This idea of belonging as a two-way street bled through into their understanding of citizenship. While they recognised the legal aspect of citizenship (holding a passport) they also felt strongly that real citizenship meant personal involvement: shared values, understanding of culture/language, acceptance by locals, and contribution to the community. Yet these TCKs also know that no amount of felt belonging can grant one a passport. Legal standing is, to a very large extent, outside the individual’s control.

“You can quite easily be a citizen of a country without knowing any kind of cultural norms or history or the language even. . .citizenship, legally speaking, comes just like that with paperwork, but in terms of actual action it takes time, it takes years to really feel like you have become a citizen of that place. . .If you don’t have the piece of paper to prove it then you’re not a citizen of the place. Regardless to how much that person knows about that place or how much they are familiar with the place.” – Kaito

 

Citizenship and Soteriology

During interviews every TCK used ideas from their description of earthly citizenship to illustrate what they believed heavenly citizenship was. The conversation invariably turned to what makes someone a citizen of heaven – what does it mean to be included in the people of God? In other words, what does it mean to be saved? Suddenly their two categories of citizenship took on a new light, as they map to theology of justification and sanctification.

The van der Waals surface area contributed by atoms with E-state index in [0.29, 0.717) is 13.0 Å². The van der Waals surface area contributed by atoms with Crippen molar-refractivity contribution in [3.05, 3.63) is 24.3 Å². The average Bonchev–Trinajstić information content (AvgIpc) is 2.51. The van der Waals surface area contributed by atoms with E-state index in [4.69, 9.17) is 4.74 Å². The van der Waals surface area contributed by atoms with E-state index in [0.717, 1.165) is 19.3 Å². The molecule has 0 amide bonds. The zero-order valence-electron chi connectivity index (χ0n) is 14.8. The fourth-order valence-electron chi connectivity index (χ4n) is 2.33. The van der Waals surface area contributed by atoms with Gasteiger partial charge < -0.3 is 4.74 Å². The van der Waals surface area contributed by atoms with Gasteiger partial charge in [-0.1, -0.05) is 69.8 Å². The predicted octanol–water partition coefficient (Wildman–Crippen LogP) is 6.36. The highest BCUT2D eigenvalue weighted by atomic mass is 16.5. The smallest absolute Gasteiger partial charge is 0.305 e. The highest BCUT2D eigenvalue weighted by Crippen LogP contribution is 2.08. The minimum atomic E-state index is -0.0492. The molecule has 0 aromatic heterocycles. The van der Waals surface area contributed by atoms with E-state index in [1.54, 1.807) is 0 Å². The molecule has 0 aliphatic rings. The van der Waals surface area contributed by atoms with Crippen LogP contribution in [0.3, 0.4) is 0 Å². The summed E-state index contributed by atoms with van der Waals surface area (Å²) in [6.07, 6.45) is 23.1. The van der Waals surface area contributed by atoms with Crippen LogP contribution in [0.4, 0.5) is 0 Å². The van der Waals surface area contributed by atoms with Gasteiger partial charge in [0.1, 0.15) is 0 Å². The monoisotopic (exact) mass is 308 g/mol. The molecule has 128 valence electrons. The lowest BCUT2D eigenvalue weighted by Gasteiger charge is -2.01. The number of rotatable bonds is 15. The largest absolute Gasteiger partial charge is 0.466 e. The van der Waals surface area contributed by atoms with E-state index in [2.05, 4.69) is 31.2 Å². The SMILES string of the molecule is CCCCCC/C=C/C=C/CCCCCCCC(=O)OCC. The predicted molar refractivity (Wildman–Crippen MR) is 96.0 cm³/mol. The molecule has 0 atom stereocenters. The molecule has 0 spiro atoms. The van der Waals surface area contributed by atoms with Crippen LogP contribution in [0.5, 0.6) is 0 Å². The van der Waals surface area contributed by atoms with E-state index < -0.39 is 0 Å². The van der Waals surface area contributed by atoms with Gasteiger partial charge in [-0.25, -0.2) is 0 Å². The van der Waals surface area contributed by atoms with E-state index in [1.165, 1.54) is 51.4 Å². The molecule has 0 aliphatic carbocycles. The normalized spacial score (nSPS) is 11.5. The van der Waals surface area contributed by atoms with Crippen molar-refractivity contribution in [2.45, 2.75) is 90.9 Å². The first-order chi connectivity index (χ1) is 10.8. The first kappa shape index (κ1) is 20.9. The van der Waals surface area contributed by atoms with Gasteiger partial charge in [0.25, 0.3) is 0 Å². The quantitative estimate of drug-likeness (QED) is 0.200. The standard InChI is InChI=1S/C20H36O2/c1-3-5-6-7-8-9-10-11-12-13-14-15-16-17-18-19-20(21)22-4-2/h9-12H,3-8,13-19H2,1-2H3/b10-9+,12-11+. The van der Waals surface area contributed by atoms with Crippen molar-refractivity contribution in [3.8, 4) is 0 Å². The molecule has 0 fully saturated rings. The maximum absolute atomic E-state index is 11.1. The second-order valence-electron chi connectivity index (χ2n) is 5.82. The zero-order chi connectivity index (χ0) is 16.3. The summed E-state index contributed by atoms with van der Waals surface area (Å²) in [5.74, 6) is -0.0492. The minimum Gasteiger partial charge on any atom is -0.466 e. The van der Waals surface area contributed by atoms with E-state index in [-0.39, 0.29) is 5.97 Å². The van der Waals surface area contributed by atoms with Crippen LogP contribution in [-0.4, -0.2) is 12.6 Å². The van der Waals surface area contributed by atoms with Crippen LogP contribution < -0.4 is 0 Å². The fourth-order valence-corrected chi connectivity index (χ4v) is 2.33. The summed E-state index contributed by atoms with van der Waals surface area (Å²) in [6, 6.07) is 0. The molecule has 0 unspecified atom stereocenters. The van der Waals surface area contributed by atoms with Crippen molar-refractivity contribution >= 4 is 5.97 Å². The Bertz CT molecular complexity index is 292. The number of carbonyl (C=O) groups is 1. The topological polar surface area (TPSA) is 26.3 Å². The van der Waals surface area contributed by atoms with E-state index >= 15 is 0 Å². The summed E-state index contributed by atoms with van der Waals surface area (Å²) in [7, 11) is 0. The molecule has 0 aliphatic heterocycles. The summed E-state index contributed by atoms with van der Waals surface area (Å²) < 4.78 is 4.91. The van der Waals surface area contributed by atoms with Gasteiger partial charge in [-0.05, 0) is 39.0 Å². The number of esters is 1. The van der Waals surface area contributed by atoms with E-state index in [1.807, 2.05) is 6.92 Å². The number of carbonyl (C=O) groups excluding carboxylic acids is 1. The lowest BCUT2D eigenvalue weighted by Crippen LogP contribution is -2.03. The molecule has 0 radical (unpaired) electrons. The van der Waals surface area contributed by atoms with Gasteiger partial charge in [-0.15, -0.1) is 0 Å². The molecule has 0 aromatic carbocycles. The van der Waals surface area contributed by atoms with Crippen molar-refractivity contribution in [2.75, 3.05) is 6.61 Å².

• I am a citizen because the ruling authority declares it so – justification.
  • I respond to my citizenship by learning to act according to the culture – sanctification.

I am a citizen because a government accepts me. Citizenship is granted to me by that authority, a decision which is out of my hands. I can apply to become a citizen, but the country must choose to accept me. That declaration makes me a citizen, but there should be more. I should respond to that reality, connecting personally and engaging in the community, by learning language, understanding culture, and contributing to society.

I am a citizen of heaven because God accepts me, declaring me righteous on the basis of Jesus’ completed work, not on the basis of anything I’ve done. That declaration makes me a citizen of heaven, but there should also be a response from me. I need to learn the culture of this Kingdom, learn to live that way, and engage with the community I am now a part of.

 

Discipling TCKs as citizens of heaven

Earthly citizenship comes with both rights and responsibilities; so does heavenly citizenship. TCKs’ understanding of the former can enlighten their understanding of the latter.